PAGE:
27 May 2010
Markets function effectively only if businesses compete fairly and transparently. To promote such competition, a body of law has developed that regulates agreements between competing businesses, controls the exercise of market power, prevents economic concentrations and restricts subsidies or other assistance to businesses. Such laws protect not only consumers but also suppliers and competing businesses.
The generic name for such laws is “competition law”. It is often divided into several categories. The laws that limit the freedom of businesses to agree prices, contract terms, access to markets and resources and the like is known as “antitrust law”. Those that control market power and new economic concentration are called “monopolies and merger control”. Those that limit subsidies and other benefits from governments are called “state aids”.
Common Law Restraint of Trade
Unreasonable restrictions upon freedom to trade have been outlawed at common law for centuries. Thus, restrictive covenants in contracts of employment or a business sale agreements are enforced only if and to the extent that they are reasonably necessary for the protection of one or both of the parties and in the public interest.
Since the end of the Second World War the common law has been supplemented by a succession of statutes regulating monopolies and mergers and restrictive practices in the supply of goods and services. These statutes established a institutions to enforce those laws, which are now known as the Office of Fair Trading (“OFT”) and theCompetition Commission respectively, as well as the administrative tribunal that has become the Competition Appeal Tribunal.
European Competition Law
When the UK joined the European Communities in 1973 the Treaty of Rome (now called the Treaty on the Functioning of the European Union (“TFEU”)) was incorporated into English law. Art. 101 (formerly 81) of the Treaty prohibited as incompatible with the internal market: all agreements between undertakings, decisions by associations of undertakings and concerted practices which might affect trade between member states and which have as their object or effect the prevention, restriction or distortion of competition within the internal market. Art. 102 (formerly 82) prohibited abuse by one or more undertakings of a dominant position within the internal market or in a substantial part of it shall be prohibited in so far as it may affect trade between member states.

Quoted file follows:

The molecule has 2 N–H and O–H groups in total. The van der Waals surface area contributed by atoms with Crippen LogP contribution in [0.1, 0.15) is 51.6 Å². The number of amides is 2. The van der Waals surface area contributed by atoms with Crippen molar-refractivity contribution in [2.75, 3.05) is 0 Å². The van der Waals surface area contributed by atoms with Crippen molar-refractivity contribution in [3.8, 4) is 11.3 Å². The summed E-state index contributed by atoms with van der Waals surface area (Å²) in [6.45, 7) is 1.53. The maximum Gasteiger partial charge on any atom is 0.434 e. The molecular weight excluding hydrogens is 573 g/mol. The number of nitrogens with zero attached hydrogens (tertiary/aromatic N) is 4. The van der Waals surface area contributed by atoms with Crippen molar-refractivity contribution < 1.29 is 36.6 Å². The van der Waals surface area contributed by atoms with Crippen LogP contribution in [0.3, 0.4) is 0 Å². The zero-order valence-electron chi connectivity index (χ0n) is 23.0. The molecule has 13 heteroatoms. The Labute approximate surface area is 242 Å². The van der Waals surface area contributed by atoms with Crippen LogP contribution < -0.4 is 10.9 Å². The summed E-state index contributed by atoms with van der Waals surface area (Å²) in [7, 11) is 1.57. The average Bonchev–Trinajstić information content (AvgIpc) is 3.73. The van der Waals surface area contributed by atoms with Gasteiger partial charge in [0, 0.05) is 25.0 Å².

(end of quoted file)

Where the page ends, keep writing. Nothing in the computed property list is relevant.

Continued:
Privatization of state monopolies in telecommunications, gas, electricity and other utilities required new regulatory regimes which were provided by new authorities such as OFCOM for telecommunications and broadcasting, OFGEM for gas and electricity and OFWAT for water.
Parliament repealed most of the restrictive practices legislation by the Competition Act 1998 and substituted two new prohibitions, known respectively as the “Chapter I” and “Chapter II prohibitions” based on arts. 81 and 82 of the Treaty of Rome. The Enterprise Act 2002 improved the enforcement machinery conferring new powers on the OFT and Competition Commission.
Since 1 May 2004 national competition authorities and courts have been responsible for enforcing EC as well as national antitrust law.
Failure to comply with English or EU competition law can have very serious consequences. Both the Commission and the OFT have wide investigatory and enforcement powers. Secondly, such undertakings may be precluded form enforcing contractual or other rights. Agreements that infringe art. 101 of the TFEU or the Chapter I prohibition are automatically void. Provisions in restraint of trade in service contracts or business sale agreements may be void for illegality. Abuse of a dominant position can also afford a defence to various other causes of action.